Archbishop tells citizens stop being ‘wayward sheep’

Archbishop Jason Gordon has called on citizens to stop being “wayward and wilful sheep,” saying apart from the COVID-19 pandemic, T&T is facing the scourge of gang warfare and domestic violence.

He was speaking to reporters after delivering the homily at the Feast of La Divina Pastora at the La Divina Pastora RC Church in Siparia over the weekend.

Gordon, who has spoken out against COVID-19 breaches within his own church before the Easter holidays, said he was pleased that all COVID-19 protocols were followed during yesterday’s festivities.

Asked about the spiralling murders, including that of Movement for Social Justice member Osei Lennard, Gordon said crime can only be brought under control when citizens take charge of their wayward and errant behaviour.

“Everybody wants somebody to fix crime but if we stop being errant and wayward sheep, then crime will fix. It is because the citizen is willing to flout the law that we have high crime,” Gordon said.

He added, “We have a whole culture of indiscipline. We have deep anger in our country, seething in so many places. The domestic violence in our land is terrible because we have not found a way to really touch those who have this anger and give them another way out of it.”

He said domestic violence and gang violence were “pandemics at this time.” 

“We have to build a culture of peace from the little child up. What happens could have been averted if they learnt how to deal with difficult emotions and deal with powerlessness,” he added.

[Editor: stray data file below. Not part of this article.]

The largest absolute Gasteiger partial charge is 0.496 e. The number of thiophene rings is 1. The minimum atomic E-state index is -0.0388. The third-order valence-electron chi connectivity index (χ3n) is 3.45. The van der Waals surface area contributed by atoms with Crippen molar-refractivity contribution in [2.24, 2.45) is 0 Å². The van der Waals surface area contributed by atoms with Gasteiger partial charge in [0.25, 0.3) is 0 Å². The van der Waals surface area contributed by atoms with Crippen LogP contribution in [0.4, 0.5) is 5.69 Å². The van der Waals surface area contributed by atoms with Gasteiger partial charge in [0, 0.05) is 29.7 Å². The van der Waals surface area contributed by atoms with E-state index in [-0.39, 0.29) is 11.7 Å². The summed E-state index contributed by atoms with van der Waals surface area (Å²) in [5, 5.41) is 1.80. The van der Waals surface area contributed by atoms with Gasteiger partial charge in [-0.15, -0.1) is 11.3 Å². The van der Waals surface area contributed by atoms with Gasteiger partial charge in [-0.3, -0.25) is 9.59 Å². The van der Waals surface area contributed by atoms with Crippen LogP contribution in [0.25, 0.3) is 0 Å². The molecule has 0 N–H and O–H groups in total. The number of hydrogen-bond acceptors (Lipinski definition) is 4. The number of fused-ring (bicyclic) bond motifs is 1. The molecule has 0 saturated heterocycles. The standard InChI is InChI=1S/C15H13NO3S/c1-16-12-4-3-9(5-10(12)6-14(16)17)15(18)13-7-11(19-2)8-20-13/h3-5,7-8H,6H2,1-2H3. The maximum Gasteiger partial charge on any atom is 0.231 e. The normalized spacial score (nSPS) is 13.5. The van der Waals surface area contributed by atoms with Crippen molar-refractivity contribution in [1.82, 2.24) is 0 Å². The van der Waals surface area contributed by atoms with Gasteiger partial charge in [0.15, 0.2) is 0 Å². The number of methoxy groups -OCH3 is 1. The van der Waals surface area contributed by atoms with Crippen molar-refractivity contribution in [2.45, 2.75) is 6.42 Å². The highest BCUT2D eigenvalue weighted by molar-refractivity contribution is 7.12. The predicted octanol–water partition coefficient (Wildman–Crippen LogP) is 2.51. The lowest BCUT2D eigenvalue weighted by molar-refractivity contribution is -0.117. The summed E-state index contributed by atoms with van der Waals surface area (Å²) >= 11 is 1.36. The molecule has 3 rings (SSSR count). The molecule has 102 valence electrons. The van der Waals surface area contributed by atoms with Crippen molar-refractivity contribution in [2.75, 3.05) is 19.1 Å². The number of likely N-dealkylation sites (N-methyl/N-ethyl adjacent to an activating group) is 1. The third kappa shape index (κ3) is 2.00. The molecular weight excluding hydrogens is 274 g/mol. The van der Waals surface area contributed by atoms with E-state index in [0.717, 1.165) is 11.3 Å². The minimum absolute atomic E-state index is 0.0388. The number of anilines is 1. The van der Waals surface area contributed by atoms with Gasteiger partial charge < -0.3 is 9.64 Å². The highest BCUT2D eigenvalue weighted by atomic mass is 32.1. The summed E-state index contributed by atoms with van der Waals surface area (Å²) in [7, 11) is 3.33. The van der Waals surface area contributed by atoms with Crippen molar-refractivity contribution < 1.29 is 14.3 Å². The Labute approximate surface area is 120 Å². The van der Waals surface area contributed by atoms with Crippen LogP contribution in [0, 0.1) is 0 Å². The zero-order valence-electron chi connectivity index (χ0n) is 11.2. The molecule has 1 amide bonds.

To curb the violence, Gordon said there must be the teaching of peace.

Asked whether the parish had followed the COVID-19 protocols, Gordon said, “I think the parish did very well. We kept to the time and 25 per cent of seating capacity was kept at the church. We did everything with good social distancing. The parish did a lot of work to ensure that we kept the protocols.”

He said when it comes to COVID-19, citizens must forego personal likes and dislikes and think about the common good.

“Every individual has to say to themselves that every citizen is depending on me to do what is right. If I do what is right, then the whole thing will go right. Let us wash hands, keep social distancing and ensure that we wear the masks so we will keep this nation safe,” Gordon said.

“We are living in a dangerous time in our nation. Where the numbers are going in all the wrong directions. We want God to spare us from this pandemic.”

The Feast of La Divina Pastora, a statue venerated as the Virgin Mary, mother of Jesus, is usually paraded in the streets of Siparia on the fourth Sunday after Easter but that was debarred this year due to the pandemic.

Some worshippers say the statue of La Divina cures ailments and provides miracles to faithful ones. The Hindus also worship her as Suparee Mai, a manifestation of goddess Kali, while indigenous people, including the Warao, also worship the statue, along with Spiritual Baptists, Buddhists, Yorubas and Bahai followers. People make offerings of rice, gold, money, flowers, oil and jewellery to the statute in return for blessings.